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For information on Wisconsin's natural communities, contact:
Ryan O'Connor
Natural Heritage Inventory Ecologist

Great Lakes Beach

State Rank: S2     Global Rank: G3   what are these ranks?


Detailed Community Description from Ecological Landscapes of Wisconsin

General natural community overview

Counties shaded blue have documented occurrences for Great Lakes Beach in the Wisconsin Natural Heritage Inventory database.

The Great Lakes beach community occurs at the interface of land and water along the margins of Lakes Michigan and Superior, often in association with sparsely vegetated, semi-stabilized dune systems. Great Lakes beaches are extremely dynamic features, strongly influenced by water level changes and storm events. The lower beach is continually impacted by waves, the middle beach supports a dynamic plant community affected by wave action only during storms, and the upper beach, affected by wind-blown sand, wave spray, and only the most severe storms, supports a relatively diverse assemblage of plants.

The beach flora is typically sparse due to the scouring action of waves and ice. However, following several years of low water with few major storm events, the vegetation of the upper beach zone can become quite dense. Floristic composition can be an odd mix that includes globally rare endemics, as well as widespread weedy species adapted to quickly colonizing disturbed areas swept bare of competing vegetation. Exposed shorelines may be entirely unvegetated. Plants endemic to the shores of the Great Lakes, such as seaside spurge (Euphorbia polygonifolia) and American sea-rocket (Cakile edentula), are characteristic of some of the Lake Michigan beaches, especially during low water periods. Native associates may include silverweed (Potentilla anserina), Baltic rush (Juncus balticus), and water horehound (Lycopus americanus). The beaches on Lake Superior are for the most part unvegetated but are important foraging, resting, and breeding areas for both migrating and resident birds.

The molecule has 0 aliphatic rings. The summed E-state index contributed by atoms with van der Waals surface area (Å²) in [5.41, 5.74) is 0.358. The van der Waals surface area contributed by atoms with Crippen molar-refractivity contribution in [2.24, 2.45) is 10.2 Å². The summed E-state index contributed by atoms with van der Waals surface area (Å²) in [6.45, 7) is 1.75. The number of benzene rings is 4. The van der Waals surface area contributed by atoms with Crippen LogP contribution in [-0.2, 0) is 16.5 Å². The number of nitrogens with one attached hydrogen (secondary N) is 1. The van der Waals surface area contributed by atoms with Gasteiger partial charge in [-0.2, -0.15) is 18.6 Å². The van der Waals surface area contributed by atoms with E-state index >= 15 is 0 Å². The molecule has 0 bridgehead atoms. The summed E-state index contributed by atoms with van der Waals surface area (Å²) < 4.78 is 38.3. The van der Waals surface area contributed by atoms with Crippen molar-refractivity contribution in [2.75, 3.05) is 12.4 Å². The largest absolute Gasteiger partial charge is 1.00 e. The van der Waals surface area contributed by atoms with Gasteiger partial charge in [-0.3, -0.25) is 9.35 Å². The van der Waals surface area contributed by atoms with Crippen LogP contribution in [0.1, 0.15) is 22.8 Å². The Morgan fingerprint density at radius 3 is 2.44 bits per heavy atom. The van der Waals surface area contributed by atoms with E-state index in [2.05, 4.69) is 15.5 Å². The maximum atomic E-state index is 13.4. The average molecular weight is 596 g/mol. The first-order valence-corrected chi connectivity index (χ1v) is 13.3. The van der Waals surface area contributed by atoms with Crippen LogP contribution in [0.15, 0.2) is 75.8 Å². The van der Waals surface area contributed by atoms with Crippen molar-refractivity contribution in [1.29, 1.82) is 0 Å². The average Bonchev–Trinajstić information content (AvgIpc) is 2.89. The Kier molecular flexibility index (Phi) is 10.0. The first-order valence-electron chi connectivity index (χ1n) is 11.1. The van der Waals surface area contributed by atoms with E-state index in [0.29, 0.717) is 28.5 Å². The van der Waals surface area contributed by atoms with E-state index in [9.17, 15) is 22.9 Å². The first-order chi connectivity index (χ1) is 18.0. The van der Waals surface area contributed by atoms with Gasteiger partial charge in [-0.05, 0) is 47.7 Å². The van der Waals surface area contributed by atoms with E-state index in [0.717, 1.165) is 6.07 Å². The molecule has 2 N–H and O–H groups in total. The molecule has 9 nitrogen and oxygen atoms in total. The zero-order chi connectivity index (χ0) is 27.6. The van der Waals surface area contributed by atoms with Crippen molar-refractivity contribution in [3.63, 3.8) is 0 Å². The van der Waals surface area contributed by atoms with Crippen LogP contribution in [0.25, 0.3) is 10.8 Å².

Rare animals

Species of Greatest Conservation Need

Wisconsin Wildlife Action Plan graphic

The following Species of Greatest Conservation Need are listed according to their level of association with the Great Lakes Beach natural community type, based on the findings in Wisconsin's 2015 Wildlife Action Plan.

Scores: 3 = high association, 2 = moderate association, and 1 = low association. See the key to association scores for complete definitions.

Ants, wasps, and beesScore
Confusing Bumble BeeBombus perplexus1

Hairy-necked Tiger BeetleCicindela hirticollis rhodensis3
Ghost Tiger BeetleEllipsoptera lepida1

Caspian TernHydroprogne caspia3
Common TernSterna hirundo3
Piping PloverCharadrius melodus3
Rufa Red KnotCalidris canutus rufa3
Peregrine FalconFalco peregrinus1
Purple MartinProgne subis1

Dragonflies and damselfliesScore
Alkali BluetEnallagma clausum1

Grasshoppers and alliesScore
Lake Huron LocustTrimerotropis huroniana3
Seaside GrasshopperTrimerotropis maritima3
Blue-legged GrasshopperMelanoplus flavidus2
Bruner's Spur-throat GrasshopperMelanoplus bruneri2
Clear-winged GrasshopperCamnula pellucida2